Jump to content
  • Advertisement


This topic is now archived and is closed to further replies.


Are Class Constructors really needed?

This topic is 5964 days old which is more than the 365 day threshold we allow for new replies. Please post a new topic.

If you intended to correct an error in the post then please contact us.

Recommended Posts

I was wondering why do we need constructors and destructors? In all my classes i have made i have had no problems with not having a constructor or destructor. What are they used for exactly? thanks.

Share this post

Link to post
Share on other sites
Wait till you have complex classes which cannot be used without having at least base assumptions on data validation. If your class contains data, it should be initialized to a default value if not explicitly specified. That''s what constructors are for.

[ GDNet Start Here | GDNet Search Tool | GDNet FAQ | MS RTFM [MSDN] | SGI STL Docs | Google! ]
Thanks to Kylotan for the idea!

Share this post

Link to post
Share on other sites
constructors have many uses.

one common uses of constructors is to initialize objects.

in C++, all objects and variables have implicit constructors and destructors.

int i(10); // initializes i to 10

int* pi = new int(10); //creates a new int and initialize to 10

its possible to make explicit contructors for your udts.
explicit constructors and destructors allow implicit object management. this means that you dont call the functions yourself, they are managed by the compiler. otherwise, you would need to write your own init and deinit functions.

constructors allow initializer lists.

class A{
B _b;
int _length;
A(): _length(10), _b(10, NULL){}
A(int length): _length(length), _b(length, NULL) {}

while constructors are useful for initializing data, constructors and destructors are most useful for managing dynamic data. if you create data dynamically, then you can make sure its released in the destructor. inversely, you can make sure its alloted in the constructor, or you can initialize pointers to NULL.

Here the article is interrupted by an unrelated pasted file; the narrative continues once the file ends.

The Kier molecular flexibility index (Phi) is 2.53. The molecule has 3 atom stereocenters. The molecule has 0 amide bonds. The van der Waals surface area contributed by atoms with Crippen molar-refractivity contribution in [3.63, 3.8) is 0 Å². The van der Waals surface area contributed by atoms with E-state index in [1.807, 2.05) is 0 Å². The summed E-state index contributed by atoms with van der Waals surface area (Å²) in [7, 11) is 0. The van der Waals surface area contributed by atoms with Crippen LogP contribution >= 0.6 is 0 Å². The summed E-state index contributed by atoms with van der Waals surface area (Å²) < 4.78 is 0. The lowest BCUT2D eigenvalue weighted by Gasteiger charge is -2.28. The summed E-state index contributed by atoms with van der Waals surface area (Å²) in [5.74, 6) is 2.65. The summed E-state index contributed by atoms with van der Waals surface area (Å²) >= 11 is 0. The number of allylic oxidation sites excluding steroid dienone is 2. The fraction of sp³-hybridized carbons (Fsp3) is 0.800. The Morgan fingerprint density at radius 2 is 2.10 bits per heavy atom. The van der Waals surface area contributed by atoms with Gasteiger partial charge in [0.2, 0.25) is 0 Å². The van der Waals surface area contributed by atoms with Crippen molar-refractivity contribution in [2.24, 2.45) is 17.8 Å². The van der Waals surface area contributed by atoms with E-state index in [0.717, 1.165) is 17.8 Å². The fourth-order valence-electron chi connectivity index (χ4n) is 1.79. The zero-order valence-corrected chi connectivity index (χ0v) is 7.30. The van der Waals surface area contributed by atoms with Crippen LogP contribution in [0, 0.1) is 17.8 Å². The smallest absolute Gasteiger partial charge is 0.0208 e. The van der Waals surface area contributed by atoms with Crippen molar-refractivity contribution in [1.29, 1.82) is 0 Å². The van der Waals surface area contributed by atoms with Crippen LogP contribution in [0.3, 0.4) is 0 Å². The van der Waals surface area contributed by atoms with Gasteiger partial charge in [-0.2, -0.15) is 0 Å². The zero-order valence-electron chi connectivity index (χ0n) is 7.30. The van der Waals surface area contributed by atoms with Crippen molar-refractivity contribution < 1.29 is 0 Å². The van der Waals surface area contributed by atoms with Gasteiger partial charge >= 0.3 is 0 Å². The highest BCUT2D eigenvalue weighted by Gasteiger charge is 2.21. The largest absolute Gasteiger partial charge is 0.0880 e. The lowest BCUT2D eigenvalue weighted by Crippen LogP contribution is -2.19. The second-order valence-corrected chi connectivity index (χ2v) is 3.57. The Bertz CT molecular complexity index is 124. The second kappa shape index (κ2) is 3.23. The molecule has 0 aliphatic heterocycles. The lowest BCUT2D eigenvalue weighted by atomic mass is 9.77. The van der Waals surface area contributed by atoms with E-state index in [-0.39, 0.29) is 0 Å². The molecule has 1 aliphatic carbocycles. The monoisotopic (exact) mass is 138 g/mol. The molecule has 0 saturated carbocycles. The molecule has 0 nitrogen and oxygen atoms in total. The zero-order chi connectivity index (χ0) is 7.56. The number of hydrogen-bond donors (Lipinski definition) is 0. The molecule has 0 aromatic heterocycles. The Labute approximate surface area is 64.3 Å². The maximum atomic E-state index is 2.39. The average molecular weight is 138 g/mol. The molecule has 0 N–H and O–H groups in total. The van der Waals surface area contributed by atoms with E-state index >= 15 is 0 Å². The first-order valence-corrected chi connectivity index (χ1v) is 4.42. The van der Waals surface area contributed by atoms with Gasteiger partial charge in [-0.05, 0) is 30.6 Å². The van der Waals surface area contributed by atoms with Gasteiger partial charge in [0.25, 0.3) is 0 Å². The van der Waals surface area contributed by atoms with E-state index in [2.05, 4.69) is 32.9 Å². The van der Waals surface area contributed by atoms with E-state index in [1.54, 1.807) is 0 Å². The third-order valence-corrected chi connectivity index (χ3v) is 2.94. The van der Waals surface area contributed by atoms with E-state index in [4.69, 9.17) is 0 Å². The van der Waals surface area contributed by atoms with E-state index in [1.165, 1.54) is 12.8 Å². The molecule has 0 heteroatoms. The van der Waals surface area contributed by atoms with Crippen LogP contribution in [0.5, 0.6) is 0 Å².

class A{
DATA* _data;
A() //default constructor

{ _data = new DATA[10];}
A(int length) //overloaded constructor

{ _data = new DATA[length];}

{ SafeDeleteArray(_data);}

you can pass an object using a constructor.

void myFunc( A a);
myFunc( A(10, pi, x) );

in this example, we have a temp variable that is created and passed to the function, and then destroyed after the call.

neato huh!

Share this post

Link to post
Share on other sites
Guest Anonymous Poster
A simple example is: imagine making a even number class which can only be used to represent even numbers. Using a constructor is the only way you can guarentee that it is created with the correct type of information (i.e. not an odd number).

The idea is that you create objects that validate the data they contain (i.e. check it is correct) and then you can safely use them from then on knowing they are correct. If, for example, you just used C style structures, there is no good way you can stop parts of your program filling them up with invalid information.

Share this post

Link to post
Share on other sites

  • Advertisement

Important Information

By using GameDev.net, you agree to our community Guidelines, Terms of Use, and Privacy Policy.

We are the game development community.

Whether you are an indie, hobbyist, AAA developer, or just trying to learn, GameDev.net is the place for you to learn, share, and connect with the games industry. Learn more About Us or sign up!

Sign me up!